The value of insisting on race is that it connects the subject matter of human division to history and ideology, to theorising and to struggles for emancipation and egalitarianism. Retrieving race from the hostile post-racial miasma swirling around Muslims for example, or refugees and migrant populations can help to situate people in particular contexts that foster more active resistance and greater resilience. It can reanimate anti-racism.

Criminology is a discipline heavily implicated in racial projects. There is thus an urgent need to revisit race and re-present arguments that can challenge its enduring corrosive effects. One way of doing this is to ‘recall’ the concept of anti-racism.  The procedure of ‘recalling’ refers both to the process of memory as recollecting the past, but also to the procedures of commerce in which a manufacturing company might recall a product that has been identified as having a defect or being deficient in a way that can be remedied. The recall demonstrates a commitment to fixing the problem and returning it to its proper functioning. For some criminologists familiar with sentencing procedure, ‘recall’ will also be familiar as the process by which a prisoner released from custody is returned to their former state of incarceration because they may be at risk of disappearing while they continue to pose a risk of causing further harm. Perhaps this meaning is also appropriate, bringing ‘race’ back into view, and preventing its disappearance while there is so much work still to be done proving that it is has ceased to exist as a threat.

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Source: Socialist Worker

Recalling anti-racism is an urgent critical task because the neo-liberal reconfigurations of racism have become exceptionally vigorous. Post-racial delusions, white privilege, indifference and impunity conspire against an effective anti-racism. There is a lot of work being accomplished that has pushed anti-racism to the margins and reduced race to an individual moral failure or a fantasy from bogie wonderland. Criminologist cannot turn away from race, particularly while there is so much mounting evidence of its corrosive presence in criminal justice, and so little understanding of how racisms produce race. The sporadic or ambivalent attention to race within criminology relegates the issue to the supplemental sidelines when it needs to be recognised as central and constitutive. Anti-racism in criminology can produce the wished-for non-racism, but non-racism cannot produce anti-racism. For criminologists recalling anti-racism, going back to the drawing board, can involve creating new and public spaces for questioning the relationship between race, prison and punishment. The evidence is out there.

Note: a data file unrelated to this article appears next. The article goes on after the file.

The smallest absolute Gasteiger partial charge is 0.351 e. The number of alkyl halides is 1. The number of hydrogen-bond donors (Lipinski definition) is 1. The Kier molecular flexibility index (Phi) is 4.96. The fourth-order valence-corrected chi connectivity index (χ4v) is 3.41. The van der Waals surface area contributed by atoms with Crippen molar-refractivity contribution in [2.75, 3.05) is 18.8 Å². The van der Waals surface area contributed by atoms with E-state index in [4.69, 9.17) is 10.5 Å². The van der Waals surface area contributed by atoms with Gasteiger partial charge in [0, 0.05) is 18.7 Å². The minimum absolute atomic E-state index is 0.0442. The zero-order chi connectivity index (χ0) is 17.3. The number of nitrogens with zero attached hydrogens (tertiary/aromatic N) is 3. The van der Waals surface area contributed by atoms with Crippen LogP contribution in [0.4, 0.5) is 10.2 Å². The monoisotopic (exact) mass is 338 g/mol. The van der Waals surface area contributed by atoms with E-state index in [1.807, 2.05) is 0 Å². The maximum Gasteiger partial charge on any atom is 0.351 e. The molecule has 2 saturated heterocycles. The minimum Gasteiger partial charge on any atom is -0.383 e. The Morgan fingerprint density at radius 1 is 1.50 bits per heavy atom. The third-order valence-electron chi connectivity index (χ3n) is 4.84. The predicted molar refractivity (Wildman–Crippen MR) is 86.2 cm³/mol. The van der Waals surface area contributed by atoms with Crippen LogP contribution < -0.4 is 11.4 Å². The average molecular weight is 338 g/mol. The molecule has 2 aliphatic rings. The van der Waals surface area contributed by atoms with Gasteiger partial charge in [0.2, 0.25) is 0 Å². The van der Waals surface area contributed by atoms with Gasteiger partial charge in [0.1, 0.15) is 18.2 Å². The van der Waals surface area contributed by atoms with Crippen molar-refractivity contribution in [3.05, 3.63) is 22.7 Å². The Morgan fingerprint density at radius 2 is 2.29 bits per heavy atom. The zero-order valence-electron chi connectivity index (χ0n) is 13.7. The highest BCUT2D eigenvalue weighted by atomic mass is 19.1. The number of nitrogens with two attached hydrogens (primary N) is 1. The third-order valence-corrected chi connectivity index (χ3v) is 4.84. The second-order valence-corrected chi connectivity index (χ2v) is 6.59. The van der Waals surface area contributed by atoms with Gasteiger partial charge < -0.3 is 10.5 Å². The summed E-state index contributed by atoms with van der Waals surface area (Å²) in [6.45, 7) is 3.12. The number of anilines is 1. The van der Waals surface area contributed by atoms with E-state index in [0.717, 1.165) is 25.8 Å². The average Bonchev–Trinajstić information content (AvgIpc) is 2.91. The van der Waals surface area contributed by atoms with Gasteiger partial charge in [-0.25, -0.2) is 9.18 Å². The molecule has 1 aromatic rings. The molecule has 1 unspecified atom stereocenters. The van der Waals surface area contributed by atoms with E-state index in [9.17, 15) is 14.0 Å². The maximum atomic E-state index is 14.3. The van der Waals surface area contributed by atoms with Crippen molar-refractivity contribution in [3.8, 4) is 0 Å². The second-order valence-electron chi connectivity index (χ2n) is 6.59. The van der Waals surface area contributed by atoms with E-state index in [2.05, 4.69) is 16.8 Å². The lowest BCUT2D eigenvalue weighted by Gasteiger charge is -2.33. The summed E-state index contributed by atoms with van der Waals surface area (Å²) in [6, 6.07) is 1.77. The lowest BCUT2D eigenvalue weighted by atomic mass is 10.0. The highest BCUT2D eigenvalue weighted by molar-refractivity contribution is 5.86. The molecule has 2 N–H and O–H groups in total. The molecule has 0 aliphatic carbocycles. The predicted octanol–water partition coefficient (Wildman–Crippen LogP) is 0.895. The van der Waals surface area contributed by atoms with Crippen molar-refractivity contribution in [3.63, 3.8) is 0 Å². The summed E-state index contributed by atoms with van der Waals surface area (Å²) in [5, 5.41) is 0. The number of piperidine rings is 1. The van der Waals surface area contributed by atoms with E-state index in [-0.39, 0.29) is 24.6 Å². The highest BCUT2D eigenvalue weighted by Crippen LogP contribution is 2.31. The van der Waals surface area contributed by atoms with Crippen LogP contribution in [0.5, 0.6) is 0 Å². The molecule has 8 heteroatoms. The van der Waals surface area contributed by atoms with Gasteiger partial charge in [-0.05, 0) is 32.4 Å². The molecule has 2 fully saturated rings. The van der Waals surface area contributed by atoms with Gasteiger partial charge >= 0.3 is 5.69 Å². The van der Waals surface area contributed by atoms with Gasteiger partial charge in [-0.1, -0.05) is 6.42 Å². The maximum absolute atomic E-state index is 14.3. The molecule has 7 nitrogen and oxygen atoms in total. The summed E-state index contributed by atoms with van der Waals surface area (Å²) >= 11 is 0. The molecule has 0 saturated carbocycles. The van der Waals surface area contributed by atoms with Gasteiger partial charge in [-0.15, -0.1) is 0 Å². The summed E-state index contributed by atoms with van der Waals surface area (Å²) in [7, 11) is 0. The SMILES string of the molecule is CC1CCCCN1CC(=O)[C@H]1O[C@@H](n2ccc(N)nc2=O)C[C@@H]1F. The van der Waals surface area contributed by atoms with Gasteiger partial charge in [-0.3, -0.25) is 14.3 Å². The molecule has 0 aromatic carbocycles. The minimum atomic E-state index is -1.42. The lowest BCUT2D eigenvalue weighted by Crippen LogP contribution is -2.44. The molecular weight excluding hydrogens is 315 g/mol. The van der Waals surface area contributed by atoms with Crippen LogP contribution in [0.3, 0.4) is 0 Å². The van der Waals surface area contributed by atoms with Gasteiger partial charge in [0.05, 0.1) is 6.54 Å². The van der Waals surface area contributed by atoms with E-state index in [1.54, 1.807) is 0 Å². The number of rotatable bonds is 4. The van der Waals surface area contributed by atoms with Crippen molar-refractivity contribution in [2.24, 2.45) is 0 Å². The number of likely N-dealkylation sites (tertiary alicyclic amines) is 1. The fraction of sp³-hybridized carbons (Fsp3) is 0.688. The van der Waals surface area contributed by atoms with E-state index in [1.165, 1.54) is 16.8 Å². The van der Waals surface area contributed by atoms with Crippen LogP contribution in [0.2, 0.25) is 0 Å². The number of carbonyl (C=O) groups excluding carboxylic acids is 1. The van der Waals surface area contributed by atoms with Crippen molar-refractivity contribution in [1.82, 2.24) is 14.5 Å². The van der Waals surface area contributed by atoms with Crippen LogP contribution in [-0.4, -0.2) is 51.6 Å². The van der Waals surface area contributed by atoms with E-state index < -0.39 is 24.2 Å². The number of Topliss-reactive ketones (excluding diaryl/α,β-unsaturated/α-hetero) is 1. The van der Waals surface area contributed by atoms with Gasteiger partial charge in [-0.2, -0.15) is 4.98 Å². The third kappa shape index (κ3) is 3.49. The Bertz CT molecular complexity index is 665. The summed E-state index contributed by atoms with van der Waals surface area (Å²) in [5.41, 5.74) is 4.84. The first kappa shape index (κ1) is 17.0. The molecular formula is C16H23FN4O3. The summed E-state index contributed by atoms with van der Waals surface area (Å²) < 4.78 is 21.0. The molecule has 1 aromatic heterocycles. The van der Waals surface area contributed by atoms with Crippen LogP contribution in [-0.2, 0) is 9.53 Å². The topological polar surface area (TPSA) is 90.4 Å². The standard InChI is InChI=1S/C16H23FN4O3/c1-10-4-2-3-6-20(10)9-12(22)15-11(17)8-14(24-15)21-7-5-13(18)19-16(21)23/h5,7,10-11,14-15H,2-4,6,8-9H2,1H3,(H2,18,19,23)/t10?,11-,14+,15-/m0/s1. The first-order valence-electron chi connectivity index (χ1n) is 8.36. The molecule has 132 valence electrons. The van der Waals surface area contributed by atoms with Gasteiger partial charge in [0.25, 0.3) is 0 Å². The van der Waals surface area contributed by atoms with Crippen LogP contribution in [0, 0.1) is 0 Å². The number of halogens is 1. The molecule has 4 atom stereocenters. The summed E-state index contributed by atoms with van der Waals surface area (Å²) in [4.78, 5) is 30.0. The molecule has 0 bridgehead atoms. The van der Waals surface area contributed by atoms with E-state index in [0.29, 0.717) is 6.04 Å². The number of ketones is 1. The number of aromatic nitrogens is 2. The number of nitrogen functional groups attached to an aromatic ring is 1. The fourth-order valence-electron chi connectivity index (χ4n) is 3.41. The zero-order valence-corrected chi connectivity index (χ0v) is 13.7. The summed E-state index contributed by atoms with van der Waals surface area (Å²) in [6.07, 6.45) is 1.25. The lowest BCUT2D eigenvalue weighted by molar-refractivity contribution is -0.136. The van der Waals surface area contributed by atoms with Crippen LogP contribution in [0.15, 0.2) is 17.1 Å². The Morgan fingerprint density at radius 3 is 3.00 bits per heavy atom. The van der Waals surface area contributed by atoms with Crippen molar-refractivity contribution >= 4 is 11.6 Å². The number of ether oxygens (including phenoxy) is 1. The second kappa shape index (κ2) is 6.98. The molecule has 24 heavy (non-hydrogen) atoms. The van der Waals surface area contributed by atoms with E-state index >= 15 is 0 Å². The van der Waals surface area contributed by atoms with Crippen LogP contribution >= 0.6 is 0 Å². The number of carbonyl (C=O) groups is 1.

Criminalise or ‘disappear’ the young? No path to a ‘Great Meritocracy’

Ross Fergusson considers the stark choices that the policy swings of successive governments now present to many 16-17-year-olds

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(Image source: http://discoversociety.org/2016/11/01/great-meritocracies-dont-disappear-their-youngest-casualties-mrs-may/)

Theresa May’s speech at the Conservative Party conference elaborated her plans to ‘transform Britain into a Great Meritocracy’.  She stressed the unfair division between ‘a more prosperous older generation and a struggling younger generation’.  A major study has just shown that the 1980s generation are already half as wealthy as their 1970s peers.

A faltering recovery

One of the factors most damaging to young people’s income prospects is an early period of prolonged unemployment. The recessions that followed the Global Financial Crash of 2008 brought unprecedented unemployment levels amongst 16-24 year-olds in the UK. The latest Office of National Statistics (ONS) data show that the subsequent slow recovery in youth employment may be faltering. About 30 per cent of 16-17-year-olds who are not in education, employment or training (NEETs) have been recorded as unemployed over the last two years, and last month’s figures show a new high of 35 per cent  (which is likely to have risen further since the summer).

But if the law was being adhered to, no-one aged 16-17 should be unemployed or NEET. The Education and Skills Act 2008 requires every 16 and 17-year-old to be in full-time education or training, or in full-time or part-time work that includes release for regular training. The one part of the parliamentary debate about the Act that triggered objections concerned the sanctions that apply to those who contravene its requirements – especially sanctions which would place them in detention centres for persistently refusing to comply. The Labour government rejected these concerns and forced the legislation through, but in 2011 the coalition government suspended the clauses which required Local Authorities and employers to monitor attendance and punish refusal. Participation remains compulsory, but it has never been enforced.